Despite being the head coach of one of the more disappointing Devils teams in 2010-11, MacLean is still considered to be one of the best Devils of all-time. In 15 seasons with the organization, MacLean broke almost every scoring record the team had and won a Stanley Cup during the 1994-95 season.
Before Patrik Elias came along, MacLean was the Devils all-time leader in both goals scored and points recorded. He is still first all-time for power play points with 197.
MacLean was drafted sixth overall by the Devils in the 1983 NHL Draft, and he was best known for his overtime goal against the Chicago Blackhawks in 1987 that sent the Devils to the playoffs for the first time in their history.
MacLean finished with 347 goals and 354 assists with New Jersey, making him one of the best scorers in team history.
Here's a fact people tend to forget: Sergei Brylin also has three Stanley Cup wins with the New Jersey Devils.
Brylin played 13 seasons in New Jersey, winning the Cup in 1995, 2000 and 2003. He netted the insurance goal in Game 4 of the 1995 Stanley Cup Final against Detroit and scored 15 goals in 109 playoff appearances.
All Devils fans loved Brylin during his time in New Jersey, and he usually gets a great response whenever he is at Prudential Center. Overall, Brylin scored 129 goals in his career before leaving for the KHL in 2008.
Everyone remembers Daneyko, Niedermayer, Stevens and Brodeur, but we must remember that Brylin was just as important to those Stanley Cup teams as the rest.
We move on to the current players that will go down as some of the greats. First, Patrik Elias.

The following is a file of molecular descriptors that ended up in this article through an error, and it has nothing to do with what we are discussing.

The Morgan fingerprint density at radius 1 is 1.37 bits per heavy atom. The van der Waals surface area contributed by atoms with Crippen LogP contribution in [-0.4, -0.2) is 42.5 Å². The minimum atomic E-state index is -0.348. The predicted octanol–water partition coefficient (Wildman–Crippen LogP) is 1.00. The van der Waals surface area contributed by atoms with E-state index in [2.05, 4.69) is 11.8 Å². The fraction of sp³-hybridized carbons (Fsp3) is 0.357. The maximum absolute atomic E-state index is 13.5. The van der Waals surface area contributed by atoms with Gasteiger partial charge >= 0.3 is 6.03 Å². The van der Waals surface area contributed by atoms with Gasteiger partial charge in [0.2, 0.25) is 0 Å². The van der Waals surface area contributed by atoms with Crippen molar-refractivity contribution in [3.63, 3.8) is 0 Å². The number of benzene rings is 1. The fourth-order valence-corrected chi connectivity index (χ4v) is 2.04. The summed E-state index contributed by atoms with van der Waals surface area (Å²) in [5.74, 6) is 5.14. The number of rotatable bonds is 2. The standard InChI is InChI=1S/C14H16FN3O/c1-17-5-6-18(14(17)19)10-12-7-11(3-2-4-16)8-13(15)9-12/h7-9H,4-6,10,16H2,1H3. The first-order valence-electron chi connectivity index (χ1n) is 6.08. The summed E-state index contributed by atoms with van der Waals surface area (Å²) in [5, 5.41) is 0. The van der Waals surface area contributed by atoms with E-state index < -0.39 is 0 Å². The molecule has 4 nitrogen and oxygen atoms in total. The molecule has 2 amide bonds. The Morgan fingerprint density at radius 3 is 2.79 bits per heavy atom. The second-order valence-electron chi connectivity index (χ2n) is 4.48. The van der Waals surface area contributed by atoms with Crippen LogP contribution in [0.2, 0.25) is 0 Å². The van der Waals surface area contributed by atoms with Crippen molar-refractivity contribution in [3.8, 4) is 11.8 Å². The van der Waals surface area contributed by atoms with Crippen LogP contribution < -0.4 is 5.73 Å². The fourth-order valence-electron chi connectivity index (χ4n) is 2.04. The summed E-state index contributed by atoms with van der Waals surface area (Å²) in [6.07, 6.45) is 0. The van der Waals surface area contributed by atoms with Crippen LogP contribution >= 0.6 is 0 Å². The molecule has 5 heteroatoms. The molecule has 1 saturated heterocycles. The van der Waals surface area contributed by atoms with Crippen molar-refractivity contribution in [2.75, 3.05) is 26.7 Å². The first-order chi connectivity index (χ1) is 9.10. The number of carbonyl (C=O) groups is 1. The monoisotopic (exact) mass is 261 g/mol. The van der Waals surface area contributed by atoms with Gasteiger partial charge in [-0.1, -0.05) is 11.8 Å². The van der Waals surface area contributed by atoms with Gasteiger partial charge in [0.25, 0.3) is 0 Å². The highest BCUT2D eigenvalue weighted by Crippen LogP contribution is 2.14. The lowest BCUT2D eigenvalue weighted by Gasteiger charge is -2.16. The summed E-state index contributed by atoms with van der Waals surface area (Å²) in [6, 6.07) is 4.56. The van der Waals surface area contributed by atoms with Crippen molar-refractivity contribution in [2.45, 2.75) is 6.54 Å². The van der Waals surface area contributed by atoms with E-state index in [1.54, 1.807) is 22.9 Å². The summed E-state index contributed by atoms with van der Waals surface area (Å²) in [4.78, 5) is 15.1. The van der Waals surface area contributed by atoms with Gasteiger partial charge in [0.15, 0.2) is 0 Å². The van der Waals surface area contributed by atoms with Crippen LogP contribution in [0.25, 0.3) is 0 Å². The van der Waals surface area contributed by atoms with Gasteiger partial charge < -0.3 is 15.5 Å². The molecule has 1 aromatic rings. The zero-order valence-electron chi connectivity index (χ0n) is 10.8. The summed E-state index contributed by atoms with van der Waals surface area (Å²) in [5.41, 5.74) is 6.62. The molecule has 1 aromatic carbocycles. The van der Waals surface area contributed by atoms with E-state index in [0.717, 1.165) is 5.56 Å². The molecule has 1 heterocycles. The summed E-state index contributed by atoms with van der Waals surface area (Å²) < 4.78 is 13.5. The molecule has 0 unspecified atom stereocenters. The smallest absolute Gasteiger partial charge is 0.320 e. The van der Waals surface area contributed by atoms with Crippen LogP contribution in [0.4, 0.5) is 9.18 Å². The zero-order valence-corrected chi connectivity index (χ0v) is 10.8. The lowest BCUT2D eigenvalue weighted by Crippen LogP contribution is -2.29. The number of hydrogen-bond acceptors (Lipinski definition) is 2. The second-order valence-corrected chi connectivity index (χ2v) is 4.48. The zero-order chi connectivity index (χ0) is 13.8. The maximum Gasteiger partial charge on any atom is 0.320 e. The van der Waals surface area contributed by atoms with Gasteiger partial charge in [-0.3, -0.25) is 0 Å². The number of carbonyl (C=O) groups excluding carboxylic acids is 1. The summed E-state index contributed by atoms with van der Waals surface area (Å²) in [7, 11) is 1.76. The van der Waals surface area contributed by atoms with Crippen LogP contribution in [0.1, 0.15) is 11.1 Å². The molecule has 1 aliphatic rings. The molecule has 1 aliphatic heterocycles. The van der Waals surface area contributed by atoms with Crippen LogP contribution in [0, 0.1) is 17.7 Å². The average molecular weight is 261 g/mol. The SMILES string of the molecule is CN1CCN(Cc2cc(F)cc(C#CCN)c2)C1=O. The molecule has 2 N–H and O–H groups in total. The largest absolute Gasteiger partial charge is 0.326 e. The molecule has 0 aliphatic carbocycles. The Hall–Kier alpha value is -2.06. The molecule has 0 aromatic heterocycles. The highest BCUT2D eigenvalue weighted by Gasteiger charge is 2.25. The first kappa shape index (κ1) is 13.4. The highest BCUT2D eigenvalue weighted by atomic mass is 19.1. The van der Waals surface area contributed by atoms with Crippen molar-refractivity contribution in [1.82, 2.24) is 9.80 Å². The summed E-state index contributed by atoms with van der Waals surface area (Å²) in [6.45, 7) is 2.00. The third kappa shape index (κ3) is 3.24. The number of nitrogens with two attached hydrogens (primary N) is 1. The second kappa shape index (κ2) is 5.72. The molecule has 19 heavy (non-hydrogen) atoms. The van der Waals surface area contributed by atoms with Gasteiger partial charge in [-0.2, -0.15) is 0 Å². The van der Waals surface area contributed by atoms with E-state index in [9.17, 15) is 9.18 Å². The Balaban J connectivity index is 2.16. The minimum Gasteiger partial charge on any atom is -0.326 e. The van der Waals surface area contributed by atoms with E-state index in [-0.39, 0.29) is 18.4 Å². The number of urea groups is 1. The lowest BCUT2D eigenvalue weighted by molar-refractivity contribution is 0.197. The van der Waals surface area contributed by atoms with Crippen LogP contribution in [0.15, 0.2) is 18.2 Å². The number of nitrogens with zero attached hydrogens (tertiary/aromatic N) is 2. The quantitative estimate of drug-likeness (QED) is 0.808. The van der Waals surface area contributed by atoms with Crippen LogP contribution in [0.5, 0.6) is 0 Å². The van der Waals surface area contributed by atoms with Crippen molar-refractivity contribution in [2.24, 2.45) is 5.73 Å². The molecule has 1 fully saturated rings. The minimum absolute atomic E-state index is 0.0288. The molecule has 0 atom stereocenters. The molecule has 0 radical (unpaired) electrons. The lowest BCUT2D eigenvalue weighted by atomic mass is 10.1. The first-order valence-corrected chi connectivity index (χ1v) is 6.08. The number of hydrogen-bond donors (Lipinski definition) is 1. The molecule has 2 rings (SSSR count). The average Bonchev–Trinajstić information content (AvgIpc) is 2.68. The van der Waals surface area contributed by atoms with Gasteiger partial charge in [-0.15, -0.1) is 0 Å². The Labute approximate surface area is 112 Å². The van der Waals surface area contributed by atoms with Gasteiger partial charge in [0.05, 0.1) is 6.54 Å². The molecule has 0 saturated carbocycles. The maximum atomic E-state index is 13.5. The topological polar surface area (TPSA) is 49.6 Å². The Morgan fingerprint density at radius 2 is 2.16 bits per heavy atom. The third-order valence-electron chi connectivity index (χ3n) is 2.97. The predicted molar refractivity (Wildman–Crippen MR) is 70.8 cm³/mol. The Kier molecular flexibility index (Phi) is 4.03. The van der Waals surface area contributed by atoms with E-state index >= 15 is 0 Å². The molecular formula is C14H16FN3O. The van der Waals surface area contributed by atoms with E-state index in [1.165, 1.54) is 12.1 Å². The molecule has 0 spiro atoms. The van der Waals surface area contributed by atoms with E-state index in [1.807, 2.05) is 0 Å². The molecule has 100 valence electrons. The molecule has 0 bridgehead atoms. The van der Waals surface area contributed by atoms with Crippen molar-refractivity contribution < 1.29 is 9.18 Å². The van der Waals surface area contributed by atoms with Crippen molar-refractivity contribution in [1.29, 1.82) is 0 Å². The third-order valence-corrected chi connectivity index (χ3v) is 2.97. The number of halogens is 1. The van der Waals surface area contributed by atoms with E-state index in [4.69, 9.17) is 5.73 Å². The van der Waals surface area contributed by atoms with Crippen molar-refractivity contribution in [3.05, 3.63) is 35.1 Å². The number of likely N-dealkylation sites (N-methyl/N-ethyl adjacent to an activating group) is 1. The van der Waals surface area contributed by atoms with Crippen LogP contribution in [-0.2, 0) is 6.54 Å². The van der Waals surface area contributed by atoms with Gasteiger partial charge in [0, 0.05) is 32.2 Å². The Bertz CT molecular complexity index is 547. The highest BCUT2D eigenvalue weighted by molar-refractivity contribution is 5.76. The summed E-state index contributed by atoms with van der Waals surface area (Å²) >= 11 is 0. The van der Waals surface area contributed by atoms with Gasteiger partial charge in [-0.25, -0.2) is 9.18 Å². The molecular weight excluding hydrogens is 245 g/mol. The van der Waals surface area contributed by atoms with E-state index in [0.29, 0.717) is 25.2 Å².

Elias has spent his entire 16 year career with New Jersey, winning two Stanley Cups in 2000 and 2003 and four Eastern Conference Championships in 2000, 2001, 2003 and 2012. He is currently the franchise leader in goals, assists and points, and he holds the playoff records for goals (40), assists (77) and points (117).
Elias also holds the records for most points in a season, playoff season, game winning goals and hat tricks. Overall, he has recorded 361 goals and 533 assists and still has one more year left in his contract.
While not known to be a famous forward, Elias has quietly become one of the best forwards to ever play the game. Above all, he is probably one of the best second round picks to ever come into the NHL and is undoubtedly one of the best draft picks the Devils have ever made.
With at least one more season left in the tank, Elias should be able to separate himself from the crowd with most of the Devils' records. He will eventually have his number retired by the organization and has become one of the most successful Devils in history.
The greatest of all time for a reason: Martin Brodeur holds records for career wins, games played, shutouts, playoff shutouts, saves and minutes. He also has the most 40 win seasons, is the only goalie to reach 600 career wins and was the youngest goalie to reach 300, 400, and 500 wins.
Oh, and he has scored two goals in his career.
Every season the critics say Brodeur should retire. They say he is getting too slow, too old. Yet after playing in his 21st season with New Jersey, he led the Devils to the Stanley Cup Final in 2012.
The former 20th overall pick in the 1990 NHL Draft has become not only the Devils best player in franchise history but perhaps the greatest goaltender to ever play the game. He has all but eclipsed Patrick Roy in almost every category, and his three Stanley Cups have him second all time for goaltenders.
At 40-years-old, we don't know how much longer Brodeur has left. However, his two year contract extension will give us just a few more years of memories before of the great Devils skates off into the sunset.